Rising inflation can prompt workforce demands for higher salaries to offset rising living expenses. In the past two years, inflation has drastically increased in many countries, although moderating to 9.4% in Organisation for Economic Co-operation and Development countries in December.
In this inflationary environment, pay raises are following. In the US, where inflation is paired with a strong labour market, for the second consecutive year more than half of organisations expect to increase base salaries by more than 3% in 2023, a large compensation survey suggests.
A similar survey in the UK suggests that more than half of organisations expect to raise salaries by at least 5% in 2023, but a workforce survey found that UK employees say a 9% raise would be fair considering soaring living costs. Higher-level wage increases are also projected in countries including Brazil, China, India, Malaysia, Saudi Arabia, and Vietnam, according to a global salary trends report.
These rising salaries are adding to cost management and inflation mitigation pressures finance must handle.
AICPA & CIMA this year released a report on the Cost of Business — Inflation’s Impacts and the Role of Finance, which garnered the views of finance professionals in the UK, US, Europe, and Africa on their approaches to employee compensation in an inflationary environment.
Participants in AICPA & CIMA’s focus groups on the topic talked about, for example, energy bills increasing by as much as four times, spending 30% to 40% of their time on inflation mitigation and scenario planning, and watching wages for skilled roles rise faster than inflation.
Finance professionals are the custodians of their business’s financial performance. Their job is to ensure that the business’s strategic goals are met and that the business can take advantage of opportunities, is resilient to weather shocks, and remains financially viable.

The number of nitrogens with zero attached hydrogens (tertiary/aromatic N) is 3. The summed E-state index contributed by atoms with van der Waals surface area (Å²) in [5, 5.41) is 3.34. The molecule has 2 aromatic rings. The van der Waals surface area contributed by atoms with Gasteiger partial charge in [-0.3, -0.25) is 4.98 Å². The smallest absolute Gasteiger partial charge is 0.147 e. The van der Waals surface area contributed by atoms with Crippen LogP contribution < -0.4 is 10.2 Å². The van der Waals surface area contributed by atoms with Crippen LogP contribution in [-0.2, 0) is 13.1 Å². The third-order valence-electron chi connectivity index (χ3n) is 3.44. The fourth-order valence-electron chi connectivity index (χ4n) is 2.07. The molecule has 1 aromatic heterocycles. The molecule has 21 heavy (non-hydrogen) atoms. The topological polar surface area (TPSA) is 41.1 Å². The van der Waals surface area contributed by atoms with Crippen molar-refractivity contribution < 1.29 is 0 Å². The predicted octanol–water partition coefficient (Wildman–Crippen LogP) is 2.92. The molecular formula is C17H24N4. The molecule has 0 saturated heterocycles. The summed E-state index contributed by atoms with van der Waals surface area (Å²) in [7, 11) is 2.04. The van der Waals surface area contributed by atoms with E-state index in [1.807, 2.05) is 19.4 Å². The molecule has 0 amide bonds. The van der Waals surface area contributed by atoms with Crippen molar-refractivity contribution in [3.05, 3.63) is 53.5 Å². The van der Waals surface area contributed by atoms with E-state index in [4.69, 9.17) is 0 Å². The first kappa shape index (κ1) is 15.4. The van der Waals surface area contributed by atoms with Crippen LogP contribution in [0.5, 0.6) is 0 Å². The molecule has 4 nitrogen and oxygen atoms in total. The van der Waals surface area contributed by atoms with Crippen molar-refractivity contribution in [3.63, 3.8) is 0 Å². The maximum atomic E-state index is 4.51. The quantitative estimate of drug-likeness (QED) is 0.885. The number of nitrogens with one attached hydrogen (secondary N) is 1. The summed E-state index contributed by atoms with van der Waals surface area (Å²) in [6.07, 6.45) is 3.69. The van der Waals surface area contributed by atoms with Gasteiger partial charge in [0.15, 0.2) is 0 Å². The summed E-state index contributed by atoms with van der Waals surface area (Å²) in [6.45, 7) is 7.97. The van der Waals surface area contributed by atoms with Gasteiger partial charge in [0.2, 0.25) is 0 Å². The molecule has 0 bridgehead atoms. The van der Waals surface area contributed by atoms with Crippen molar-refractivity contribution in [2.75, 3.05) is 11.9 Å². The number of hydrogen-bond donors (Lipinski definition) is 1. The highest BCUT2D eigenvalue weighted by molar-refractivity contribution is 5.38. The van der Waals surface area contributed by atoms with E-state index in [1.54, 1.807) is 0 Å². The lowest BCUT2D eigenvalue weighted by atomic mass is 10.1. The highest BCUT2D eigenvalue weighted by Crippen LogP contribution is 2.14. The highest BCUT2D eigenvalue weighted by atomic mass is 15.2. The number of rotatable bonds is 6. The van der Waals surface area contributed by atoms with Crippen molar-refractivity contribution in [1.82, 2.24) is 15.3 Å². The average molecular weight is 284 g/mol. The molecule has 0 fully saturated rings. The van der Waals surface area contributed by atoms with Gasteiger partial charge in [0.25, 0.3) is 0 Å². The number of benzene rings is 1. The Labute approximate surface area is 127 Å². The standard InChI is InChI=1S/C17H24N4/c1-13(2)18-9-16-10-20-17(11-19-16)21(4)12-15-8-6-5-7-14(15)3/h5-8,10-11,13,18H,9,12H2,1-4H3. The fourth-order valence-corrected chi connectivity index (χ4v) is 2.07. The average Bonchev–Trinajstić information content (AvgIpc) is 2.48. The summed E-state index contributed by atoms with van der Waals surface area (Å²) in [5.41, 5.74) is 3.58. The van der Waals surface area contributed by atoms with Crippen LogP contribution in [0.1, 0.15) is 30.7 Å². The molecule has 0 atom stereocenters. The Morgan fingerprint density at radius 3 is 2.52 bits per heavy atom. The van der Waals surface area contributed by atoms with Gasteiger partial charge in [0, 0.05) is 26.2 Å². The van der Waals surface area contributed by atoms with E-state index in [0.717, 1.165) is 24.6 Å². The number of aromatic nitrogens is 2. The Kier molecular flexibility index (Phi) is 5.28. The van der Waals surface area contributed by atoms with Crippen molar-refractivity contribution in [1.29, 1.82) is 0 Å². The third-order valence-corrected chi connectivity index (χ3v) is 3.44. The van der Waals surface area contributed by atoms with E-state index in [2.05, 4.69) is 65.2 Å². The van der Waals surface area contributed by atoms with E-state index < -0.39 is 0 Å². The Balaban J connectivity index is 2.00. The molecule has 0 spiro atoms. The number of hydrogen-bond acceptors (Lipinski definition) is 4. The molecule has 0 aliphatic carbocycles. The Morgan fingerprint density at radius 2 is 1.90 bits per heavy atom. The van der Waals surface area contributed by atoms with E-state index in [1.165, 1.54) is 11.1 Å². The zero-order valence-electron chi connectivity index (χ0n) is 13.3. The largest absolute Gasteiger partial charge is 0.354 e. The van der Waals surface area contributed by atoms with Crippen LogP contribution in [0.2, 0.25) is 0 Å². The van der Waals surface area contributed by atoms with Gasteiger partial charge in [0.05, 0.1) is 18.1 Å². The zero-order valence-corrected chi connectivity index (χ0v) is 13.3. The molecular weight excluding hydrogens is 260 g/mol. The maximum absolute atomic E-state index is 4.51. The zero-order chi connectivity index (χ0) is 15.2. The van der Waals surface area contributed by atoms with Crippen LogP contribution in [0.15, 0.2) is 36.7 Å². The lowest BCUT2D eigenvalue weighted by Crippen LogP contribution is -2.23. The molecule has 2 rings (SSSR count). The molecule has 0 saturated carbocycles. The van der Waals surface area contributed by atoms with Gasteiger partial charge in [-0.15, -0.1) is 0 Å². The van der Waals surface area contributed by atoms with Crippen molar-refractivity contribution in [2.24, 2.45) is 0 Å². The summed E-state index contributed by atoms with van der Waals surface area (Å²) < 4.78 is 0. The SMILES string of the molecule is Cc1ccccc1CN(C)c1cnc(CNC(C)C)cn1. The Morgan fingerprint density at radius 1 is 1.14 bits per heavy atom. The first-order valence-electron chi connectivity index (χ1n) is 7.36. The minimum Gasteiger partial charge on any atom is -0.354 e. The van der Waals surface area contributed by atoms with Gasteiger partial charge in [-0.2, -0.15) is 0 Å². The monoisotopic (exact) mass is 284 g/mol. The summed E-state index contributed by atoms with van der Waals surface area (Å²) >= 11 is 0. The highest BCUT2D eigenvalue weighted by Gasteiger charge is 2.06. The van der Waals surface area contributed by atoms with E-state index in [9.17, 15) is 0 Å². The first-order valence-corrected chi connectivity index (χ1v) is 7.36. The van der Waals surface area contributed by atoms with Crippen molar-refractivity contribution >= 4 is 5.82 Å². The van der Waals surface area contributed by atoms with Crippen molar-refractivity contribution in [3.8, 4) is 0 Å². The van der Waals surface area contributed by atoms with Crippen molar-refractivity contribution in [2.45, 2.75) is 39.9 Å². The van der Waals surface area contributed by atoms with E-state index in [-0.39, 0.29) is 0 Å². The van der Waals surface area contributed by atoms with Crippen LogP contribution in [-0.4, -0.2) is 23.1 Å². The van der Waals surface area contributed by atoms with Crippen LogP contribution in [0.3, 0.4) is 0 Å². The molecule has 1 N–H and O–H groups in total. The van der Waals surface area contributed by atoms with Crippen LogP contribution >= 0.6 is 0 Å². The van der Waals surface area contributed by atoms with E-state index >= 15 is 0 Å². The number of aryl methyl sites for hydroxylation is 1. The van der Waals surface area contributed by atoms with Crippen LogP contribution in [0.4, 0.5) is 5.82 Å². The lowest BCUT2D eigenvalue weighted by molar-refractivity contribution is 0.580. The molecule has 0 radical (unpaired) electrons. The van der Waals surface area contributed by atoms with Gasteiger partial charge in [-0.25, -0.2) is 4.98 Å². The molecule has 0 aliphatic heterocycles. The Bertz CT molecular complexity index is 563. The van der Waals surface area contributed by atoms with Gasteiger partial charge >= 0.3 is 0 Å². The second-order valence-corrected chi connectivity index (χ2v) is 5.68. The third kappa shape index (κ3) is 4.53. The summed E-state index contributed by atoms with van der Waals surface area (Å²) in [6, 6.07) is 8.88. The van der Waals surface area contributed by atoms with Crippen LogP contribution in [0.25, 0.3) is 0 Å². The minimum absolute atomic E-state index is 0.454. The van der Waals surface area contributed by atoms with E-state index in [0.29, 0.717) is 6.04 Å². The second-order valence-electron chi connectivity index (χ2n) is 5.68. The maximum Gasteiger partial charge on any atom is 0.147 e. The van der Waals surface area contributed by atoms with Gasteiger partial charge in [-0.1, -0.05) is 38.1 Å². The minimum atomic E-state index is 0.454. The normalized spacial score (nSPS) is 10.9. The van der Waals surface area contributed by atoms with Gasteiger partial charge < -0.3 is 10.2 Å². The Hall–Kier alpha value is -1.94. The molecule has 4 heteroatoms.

Human resources may take the lead in the approach to employee pay and in communicating with the workforce. However, it is finance that advises HR and leadership what is possible when it comes to pay increases, rewards, and overall salary and people headcount costs.
Management services company ADP describes the relationship between HR and finance: “Finance helps allocate resources to support an organisation’s goals, maintaining a balance between costs and revenue. HR hires, recruits, and motivates people to advance those same goals. This part of HR is often an organisation’s biggest expense. While they are two different operations, it’s important to have collaboration between HR and finance within an organisation. Without that, it will be difficult for those respective entities to fully support organisational objectives.”
Approaches to manage inflation-based pay increases
In the UK, the Consumer Prices Index — one measure of inflation — rose by more than 10% in 2022. Inflation in the UK peaked at 11.1% in October. By January 2023, it had inched down to 10.1%, around twice as high as the salary increases the majority of UK businesses were projecting to give this year.
When the level of inflation outpaces salary increases, the finance function needs to ensure that any pay increases awarded are affordable for the business, not only in the current year but year on year, too.
Finance should use tools such as forecasting and scenario planning to anticipate the impact that different levels of pay increases will have on the business — to find the appropriate range of wage increases that is financially viable and retains talent for business growth.
To manage inflation-based pay increases, companies can follow different models. Finance professionals should have some knowledge of these approaches and how they apply.
Offer one-off payments
One approach discussed by the focus groups is offering one-off payments. These payments are not meant to be substantial, but they help absorb some of the rising costs of inflation. They are a one-time, costly hit, as one CFO said, but unlike base salary increases, one-off payments don’t have to be accounted for each subsequent year.